But what should make us think in the context of San Diego, which is by no means isolated, but experienced by all the big cities and the galleys of the United States, is this: the inflation of the value of the housing is not something that economists, most of whom are educated in neoclassical schools, are really worried about. The political right, the market, or the business press also never howls about rising house values. But it is really a form of inflation. The rise in the price of a plane ticket is inflation; the increase in the value of a home is inflation.
Indeed, the entire stock market was swiftly inflated during Trump’s tenure, but this “overheating” had mostly positive policy implications. Trump bragged about it, as did the Democrats when the rapid inflation in asset values occurred under Obama. But why are these other forms of inflation considered to be good when that concerning commodity prices is not?
Bruce Bartlett from The soap box:
As might be expected, the Conservatives are once again warning against inflation. This happens every time a Democrat takes office – even if he is simply continuing the identical policies of his Republican predecessor. Unfortunately, these concerns, which still receive wide media attention, are costly, politically and economically. Bill Clinton was forced to pass a deficit reduction plan in 1993 that led to the defeat of many Democrats in 1994 and the installation of Newt Gingrich as Speaker of the House. Barack Obama was forced to cut his stimulus package in 2009 and was intimidated by deficit reduction in 2011.
As with Krugman, the problem with this analysis is that it maintains the importance of keeping commodity prices stable. This is just a given. You don’t even have to bother to question it. The sun is still rising. Inflation is always bad. But clearly, someone or a group has decided which inflation is positive and which is negative. Active, yes; apples, no. When choices are involved, then culture is involved, and the defining form of capitalist culture is a hierarchical structure that repeatedly collapses in class struggle.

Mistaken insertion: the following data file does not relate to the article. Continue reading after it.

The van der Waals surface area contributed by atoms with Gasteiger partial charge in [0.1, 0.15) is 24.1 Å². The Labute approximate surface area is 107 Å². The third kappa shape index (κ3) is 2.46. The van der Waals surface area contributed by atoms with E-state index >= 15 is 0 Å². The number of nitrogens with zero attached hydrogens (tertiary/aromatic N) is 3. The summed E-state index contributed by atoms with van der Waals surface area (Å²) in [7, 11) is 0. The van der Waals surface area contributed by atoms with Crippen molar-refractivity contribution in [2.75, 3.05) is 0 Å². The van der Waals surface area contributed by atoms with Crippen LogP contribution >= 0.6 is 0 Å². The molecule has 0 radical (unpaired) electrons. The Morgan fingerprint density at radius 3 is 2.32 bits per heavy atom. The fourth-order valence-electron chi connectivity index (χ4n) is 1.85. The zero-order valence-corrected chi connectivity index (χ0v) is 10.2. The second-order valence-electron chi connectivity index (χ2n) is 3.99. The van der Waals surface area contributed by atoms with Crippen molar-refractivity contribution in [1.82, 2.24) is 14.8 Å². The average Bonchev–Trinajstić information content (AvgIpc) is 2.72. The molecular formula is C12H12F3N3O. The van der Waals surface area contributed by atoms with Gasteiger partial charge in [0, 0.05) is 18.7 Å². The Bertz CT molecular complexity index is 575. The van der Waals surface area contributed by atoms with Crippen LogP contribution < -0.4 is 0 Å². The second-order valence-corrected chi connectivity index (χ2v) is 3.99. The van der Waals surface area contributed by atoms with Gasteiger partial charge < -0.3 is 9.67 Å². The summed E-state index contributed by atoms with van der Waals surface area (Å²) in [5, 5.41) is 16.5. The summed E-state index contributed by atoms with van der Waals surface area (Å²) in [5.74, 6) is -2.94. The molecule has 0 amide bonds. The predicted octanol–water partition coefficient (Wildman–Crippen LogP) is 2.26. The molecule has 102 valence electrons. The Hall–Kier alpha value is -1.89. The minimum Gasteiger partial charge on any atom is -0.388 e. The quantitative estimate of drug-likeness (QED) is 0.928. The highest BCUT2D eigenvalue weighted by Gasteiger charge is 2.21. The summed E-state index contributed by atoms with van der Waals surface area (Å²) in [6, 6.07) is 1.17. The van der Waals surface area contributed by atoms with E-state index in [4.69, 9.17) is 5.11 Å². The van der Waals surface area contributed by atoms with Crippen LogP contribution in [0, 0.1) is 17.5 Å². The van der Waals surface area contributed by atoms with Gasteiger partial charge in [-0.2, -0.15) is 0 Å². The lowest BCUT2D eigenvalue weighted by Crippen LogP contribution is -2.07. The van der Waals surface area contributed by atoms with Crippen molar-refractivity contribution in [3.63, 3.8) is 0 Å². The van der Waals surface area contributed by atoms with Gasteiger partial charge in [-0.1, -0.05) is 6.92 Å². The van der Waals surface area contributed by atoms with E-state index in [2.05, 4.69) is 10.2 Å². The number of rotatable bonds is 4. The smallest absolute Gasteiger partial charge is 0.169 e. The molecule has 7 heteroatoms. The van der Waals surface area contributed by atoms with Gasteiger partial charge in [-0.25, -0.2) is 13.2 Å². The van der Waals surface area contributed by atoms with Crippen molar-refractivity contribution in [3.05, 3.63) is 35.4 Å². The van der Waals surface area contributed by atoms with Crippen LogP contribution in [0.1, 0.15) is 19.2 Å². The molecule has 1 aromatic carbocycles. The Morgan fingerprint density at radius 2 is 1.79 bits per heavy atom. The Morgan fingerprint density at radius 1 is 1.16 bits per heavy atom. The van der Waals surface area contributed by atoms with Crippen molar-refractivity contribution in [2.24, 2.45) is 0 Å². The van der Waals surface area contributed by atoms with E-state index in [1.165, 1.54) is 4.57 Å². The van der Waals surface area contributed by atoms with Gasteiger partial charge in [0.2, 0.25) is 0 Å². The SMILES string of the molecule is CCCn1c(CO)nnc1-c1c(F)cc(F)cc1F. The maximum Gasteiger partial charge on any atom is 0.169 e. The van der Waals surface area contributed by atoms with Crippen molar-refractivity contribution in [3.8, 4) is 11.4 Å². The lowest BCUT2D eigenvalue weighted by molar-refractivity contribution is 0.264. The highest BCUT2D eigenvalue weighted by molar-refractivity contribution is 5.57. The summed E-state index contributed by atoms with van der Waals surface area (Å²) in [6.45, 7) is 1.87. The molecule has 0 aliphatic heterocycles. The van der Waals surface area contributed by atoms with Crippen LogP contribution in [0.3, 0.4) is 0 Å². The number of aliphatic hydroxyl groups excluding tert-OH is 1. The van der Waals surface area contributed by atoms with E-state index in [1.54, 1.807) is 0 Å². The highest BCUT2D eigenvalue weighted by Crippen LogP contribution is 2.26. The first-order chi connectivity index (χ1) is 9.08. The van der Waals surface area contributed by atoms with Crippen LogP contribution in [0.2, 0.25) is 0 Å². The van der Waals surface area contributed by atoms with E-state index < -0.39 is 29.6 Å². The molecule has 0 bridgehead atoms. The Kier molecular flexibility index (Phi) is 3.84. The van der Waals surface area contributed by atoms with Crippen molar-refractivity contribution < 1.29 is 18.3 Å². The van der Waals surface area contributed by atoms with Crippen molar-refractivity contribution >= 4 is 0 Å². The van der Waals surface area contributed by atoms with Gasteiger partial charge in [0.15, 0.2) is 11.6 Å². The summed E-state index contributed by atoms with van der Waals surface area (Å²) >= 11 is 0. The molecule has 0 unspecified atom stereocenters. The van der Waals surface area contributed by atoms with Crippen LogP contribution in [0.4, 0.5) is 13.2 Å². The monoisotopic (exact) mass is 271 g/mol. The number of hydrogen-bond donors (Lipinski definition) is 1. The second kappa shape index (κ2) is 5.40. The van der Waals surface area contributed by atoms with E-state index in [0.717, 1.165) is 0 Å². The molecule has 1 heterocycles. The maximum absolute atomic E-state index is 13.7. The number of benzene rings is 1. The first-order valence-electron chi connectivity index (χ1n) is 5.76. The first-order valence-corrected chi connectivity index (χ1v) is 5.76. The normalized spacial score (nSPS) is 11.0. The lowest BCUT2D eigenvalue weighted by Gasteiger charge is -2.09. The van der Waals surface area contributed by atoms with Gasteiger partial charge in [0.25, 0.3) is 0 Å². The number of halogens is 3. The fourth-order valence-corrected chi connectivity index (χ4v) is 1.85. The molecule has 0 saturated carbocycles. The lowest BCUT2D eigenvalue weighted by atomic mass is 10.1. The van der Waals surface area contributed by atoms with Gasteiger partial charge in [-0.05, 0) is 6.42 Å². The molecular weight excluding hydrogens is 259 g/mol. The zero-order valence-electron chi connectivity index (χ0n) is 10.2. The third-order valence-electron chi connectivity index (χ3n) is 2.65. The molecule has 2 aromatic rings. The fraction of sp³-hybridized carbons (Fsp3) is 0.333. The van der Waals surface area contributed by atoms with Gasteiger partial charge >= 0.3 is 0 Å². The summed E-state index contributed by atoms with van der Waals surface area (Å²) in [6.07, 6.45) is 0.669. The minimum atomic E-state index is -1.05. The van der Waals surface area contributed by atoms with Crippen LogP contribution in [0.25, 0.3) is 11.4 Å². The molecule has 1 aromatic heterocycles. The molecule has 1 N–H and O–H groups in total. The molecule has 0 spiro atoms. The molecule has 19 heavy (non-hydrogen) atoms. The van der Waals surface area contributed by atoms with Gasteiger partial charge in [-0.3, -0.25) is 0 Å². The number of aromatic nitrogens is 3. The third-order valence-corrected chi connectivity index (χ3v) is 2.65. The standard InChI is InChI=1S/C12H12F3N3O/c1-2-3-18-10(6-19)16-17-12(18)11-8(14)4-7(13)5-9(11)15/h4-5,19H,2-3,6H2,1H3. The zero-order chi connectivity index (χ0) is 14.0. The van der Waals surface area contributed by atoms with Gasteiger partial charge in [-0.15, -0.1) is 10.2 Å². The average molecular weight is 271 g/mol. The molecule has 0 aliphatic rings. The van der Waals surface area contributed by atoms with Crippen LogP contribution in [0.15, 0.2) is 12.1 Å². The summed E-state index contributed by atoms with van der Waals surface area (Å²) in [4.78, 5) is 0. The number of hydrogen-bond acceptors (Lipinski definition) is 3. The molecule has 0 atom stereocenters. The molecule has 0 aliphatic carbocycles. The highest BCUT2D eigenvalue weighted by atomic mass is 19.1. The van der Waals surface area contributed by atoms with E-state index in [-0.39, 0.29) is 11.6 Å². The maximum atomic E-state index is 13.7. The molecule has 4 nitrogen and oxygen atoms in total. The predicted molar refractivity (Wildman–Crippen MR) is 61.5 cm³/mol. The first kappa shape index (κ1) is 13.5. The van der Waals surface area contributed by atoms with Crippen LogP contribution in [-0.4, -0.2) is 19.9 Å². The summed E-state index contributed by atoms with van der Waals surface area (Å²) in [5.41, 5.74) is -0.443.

The reason there is so much noise about commodity prices is that they are directly locked into class politics. And in a major way, we can blame the moderate left economists for it. It was they who, by a theory called the Philips curve, pointed out a generally harmful link between the price of labor and the price of commodities.
The idea was that inflation was fine as long as the economy was growing (more and more jobs). It was the compromise. The Philips curve, however, hit a wall in the mid-1970s, because inflation rose with slow or no growth. This sorry episode received the name of stagflation. It cost moderate left-wing political power and paved the way for the right’s monetarist agenda (inflation as money supply). The right-wing solution, which began under Jimmy Carter, was a sharp hike in interest rates, which effectively killed corporate investment, the source of job growth in a capitalist economy. The decline in jobs has matched deflation and the eventual stabilization of commodity prices.
This all happened in the early 1980s. It has a name: the Volcker Shock. He gutted union power even before the end of the decade. And that has made targeting inflation (not full employment) the Federal Reserve’s main economic concern. Indeed, one thing that is noticeable in this wave of inflationary fever is the absence of much talk about the job, which has been confined to the talk of supposedly lazy fast food workers refusing to take open, risky jobs. and low wages. Union power is not the issue here. Everything now revolves around this free government cheese.